In campaigning for Britain’s 2016 European Union membership referendum, Michael Gove claimed that ‘people in this country have had enough of experts’.

Gove’s assertion heralds the existence of an alarming trend in British political culture. Though hardly new, rising levels of anti-intellectualism signal the proliferation of deep, anti-political sentiments.

The outcome of the referendum itself was further evidence of such sentiments: an ‘out’ vote driven by simmering anger against ‘big politics’, re-directed against institutions that most voters barely understood, by manipulative elites offering a compendium of impossible promises. Perhaps most worrying was the generalised scapegoating of immigrants as a threat to Britain by the ‘leave’ campaign, which played so undeniable a role in determining the referendum’s end result. A highly unspecific culture of fear manifested itself in the run-up to, and immediate aftermath of, the vote – via a substantial rise in hate crime. This development was disquieting because it reflected a bubbling hatred of ‘others’ – but also because of its direction against immigrants in general (not EU migrants in particular), and the public media’s undignified role in stoking it.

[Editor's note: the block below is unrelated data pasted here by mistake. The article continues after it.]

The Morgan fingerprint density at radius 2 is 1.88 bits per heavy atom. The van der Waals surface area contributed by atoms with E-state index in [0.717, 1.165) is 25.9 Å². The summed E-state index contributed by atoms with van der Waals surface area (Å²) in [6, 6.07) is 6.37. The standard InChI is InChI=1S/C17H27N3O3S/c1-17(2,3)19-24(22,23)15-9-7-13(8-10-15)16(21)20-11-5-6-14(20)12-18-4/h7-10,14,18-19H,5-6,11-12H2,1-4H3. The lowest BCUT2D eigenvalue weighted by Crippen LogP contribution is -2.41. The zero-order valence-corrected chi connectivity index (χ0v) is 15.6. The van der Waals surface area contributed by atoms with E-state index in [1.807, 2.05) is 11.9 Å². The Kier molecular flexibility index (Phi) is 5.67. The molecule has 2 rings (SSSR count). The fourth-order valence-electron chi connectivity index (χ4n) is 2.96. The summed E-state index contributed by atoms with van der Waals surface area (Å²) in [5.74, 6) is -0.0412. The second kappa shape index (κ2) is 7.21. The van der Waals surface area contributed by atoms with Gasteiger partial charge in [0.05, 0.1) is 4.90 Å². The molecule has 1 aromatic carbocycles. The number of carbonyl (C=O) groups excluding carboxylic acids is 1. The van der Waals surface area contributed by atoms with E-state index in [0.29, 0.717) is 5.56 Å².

All these patterns – crystallised in Britain’s Brexit moment – reflect in potent ways the darker moments in Europe’s recent past. Anti-intellectualism, hatred of politics, imagined threats to the Self, and the machinations of nefarious elites: these are the hallmarks of a social climate that leads inexorably into the political abyss.

Such times present an opportunity, however – just as much as they do a menace. An opportunity, that is, to critique idées reçues about the world around us: using widespread disenchantment with the existing political settlement to re-shape our discursive environment.

The essays and commentaries offered by this blog are written as a response to that opportunity. Above all, they refute the notion that expert views ought to be disqualified for the very fact that they are expert. As such, they attempt to provide informed and critical perspectives on a range of issues. Informed, as the author limits themselves to subjects about which they feel qualified to comment. Critical, because they reject the systematic re-articulation of unchallenged tropes by mainstream media.